March 12, 1944 – Dad’s admiration for the amazing Army nurses

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March 12, 1944 – Dad’s admiration for the amazing Army nurses

While still an inpatient at the field hospital on the Anzio beachhead, Dad wrote home and expressed great admiration for the nurses there.

In his next letter home, Phil wrote:

Dearest Mother and Dad;

I’m sorry, honest I am, that I have not written in so long, but for the last few days I have been in the hospital. Nothing wrong that couldn’t happen back in the States. Just a case of Malaria, but I will be out in a few days and back with the outfit.

All my bonds will be sent home to you. I guess by now you are getting them about the 5th or 6th of each month aren’t you.

Every thing in my foot lockers is in the best place where it is. When I get home then I will know where the stuff is.

I got a nice letter from Grand Mother in my pile of mail.

By now I guess you know what outfit I am in and when I am at. So that is about all I can tell you about here.

I sure would like to see Granddad sheep. Here we see large flocks of thousands of them.

I think it is wonderful about Bill. But then I knew he would come through cause he is just the kind of a guy that can do it. If he get’s to go to the U of T tho’ that will be nice because he will be able to have some enjoyment, just being at home would be enjoyment enough to me.

No I can’t keep a diary, it is not done around here. Anyway I wouldn’t do it all the time. You see our work is all done at night and by the time I get in I eat breakfast and get to bed. In the afternoon I have to get my orders for the night.

I got a nice V-mail from Mrs. Fountain will have to answer some time.

Must close now darling it is time to turn out the lights.

With all my love, Phil

Then he shared his tremendous admiration for the nurses and Red Cross volunteers with his mother:

Boy, you sure have to take your hats off to those gals. They come up here on the beach with their hospitals. They treat all of the boys in the hospitals well. They are supposed to get in their foxholes during air raids, but they don’t. They stay in the wards where the boys are. There have been some of them killed when the shells came in. When a hospital gets ready to move, they all help tear the tents down and load the trucks. When they set up, all the gals work putting the tents up, digging ditches around them, digging foxholes, etc. They sure are a swell bunch.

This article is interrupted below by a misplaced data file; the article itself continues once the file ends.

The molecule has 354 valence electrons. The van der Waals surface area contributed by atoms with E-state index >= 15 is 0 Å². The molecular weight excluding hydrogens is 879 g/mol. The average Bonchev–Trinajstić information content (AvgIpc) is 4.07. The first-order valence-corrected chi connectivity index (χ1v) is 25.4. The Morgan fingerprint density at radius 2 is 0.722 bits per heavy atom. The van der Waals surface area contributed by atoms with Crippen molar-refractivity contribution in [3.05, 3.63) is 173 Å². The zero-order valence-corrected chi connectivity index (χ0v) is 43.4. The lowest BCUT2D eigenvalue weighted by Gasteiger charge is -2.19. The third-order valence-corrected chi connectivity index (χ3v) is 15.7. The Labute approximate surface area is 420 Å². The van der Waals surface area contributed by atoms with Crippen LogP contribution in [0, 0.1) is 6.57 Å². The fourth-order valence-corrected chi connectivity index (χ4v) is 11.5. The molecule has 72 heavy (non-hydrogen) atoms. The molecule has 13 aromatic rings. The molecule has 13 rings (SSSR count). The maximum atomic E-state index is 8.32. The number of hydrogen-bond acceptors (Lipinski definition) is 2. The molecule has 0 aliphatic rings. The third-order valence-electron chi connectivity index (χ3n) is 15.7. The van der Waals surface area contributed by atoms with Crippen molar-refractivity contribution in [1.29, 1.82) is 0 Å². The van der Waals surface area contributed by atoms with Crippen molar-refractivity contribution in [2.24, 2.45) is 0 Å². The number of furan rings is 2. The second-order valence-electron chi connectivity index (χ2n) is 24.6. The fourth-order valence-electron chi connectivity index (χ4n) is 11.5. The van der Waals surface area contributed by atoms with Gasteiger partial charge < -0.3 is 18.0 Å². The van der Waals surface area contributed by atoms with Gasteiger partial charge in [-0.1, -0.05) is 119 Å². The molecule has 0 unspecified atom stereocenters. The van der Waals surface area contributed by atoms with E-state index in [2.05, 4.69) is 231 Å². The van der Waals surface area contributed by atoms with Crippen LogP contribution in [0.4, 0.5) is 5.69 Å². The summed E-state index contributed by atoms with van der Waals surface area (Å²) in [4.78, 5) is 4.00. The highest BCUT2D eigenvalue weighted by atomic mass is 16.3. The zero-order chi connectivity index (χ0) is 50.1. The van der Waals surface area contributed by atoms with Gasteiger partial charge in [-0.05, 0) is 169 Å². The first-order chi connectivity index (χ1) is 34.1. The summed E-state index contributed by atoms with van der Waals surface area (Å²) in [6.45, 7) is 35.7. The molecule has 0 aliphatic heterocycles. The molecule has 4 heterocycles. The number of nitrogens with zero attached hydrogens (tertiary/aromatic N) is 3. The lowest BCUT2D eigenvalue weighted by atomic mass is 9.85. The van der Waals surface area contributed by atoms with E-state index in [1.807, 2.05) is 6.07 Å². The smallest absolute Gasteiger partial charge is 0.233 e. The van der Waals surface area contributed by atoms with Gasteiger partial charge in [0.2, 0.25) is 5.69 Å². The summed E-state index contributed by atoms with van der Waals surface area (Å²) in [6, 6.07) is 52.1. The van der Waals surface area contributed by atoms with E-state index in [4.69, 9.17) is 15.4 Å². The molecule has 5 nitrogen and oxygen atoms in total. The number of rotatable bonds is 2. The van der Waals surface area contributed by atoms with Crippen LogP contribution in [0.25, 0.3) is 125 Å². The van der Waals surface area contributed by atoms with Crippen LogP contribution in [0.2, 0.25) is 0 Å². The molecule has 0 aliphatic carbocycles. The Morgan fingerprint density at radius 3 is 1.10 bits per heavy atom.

As Phil began to feel better, he didn’t feel right occupying a bed that only a genuinely wounded man should have. Bronchitis, influenza, malaria, dysentery, and trench foot—all common maladies among the frontline men—seemed too easy a way out. He was among the new-to-the-line, incredibly young soldiers trying to prove themselves as heroes, but they didn’t yet under-stand that a sick soldier was a danger to his buddies.

By his third hospital day, Phil felt much better—hydrated, nourished, rested, and ready to get back to his men. Although his eyes carried the tell-tale yellow caused by the medication Atabrine, he talked a surgeon into releasing him.

“You either discharge me or report me missing,” he told his doctor. “Either way, I need to get back to my men.”

In many ways, Phil believed the war was just starting for him.[1]

[1] From: At First Light: A True World War II Story of a Hero, His Bravery, and an Amazing Horse, Chapter 16, “Opening Salvo.”

In case you haven’t read or listened to Dad’s book, you can learn more or order it here.

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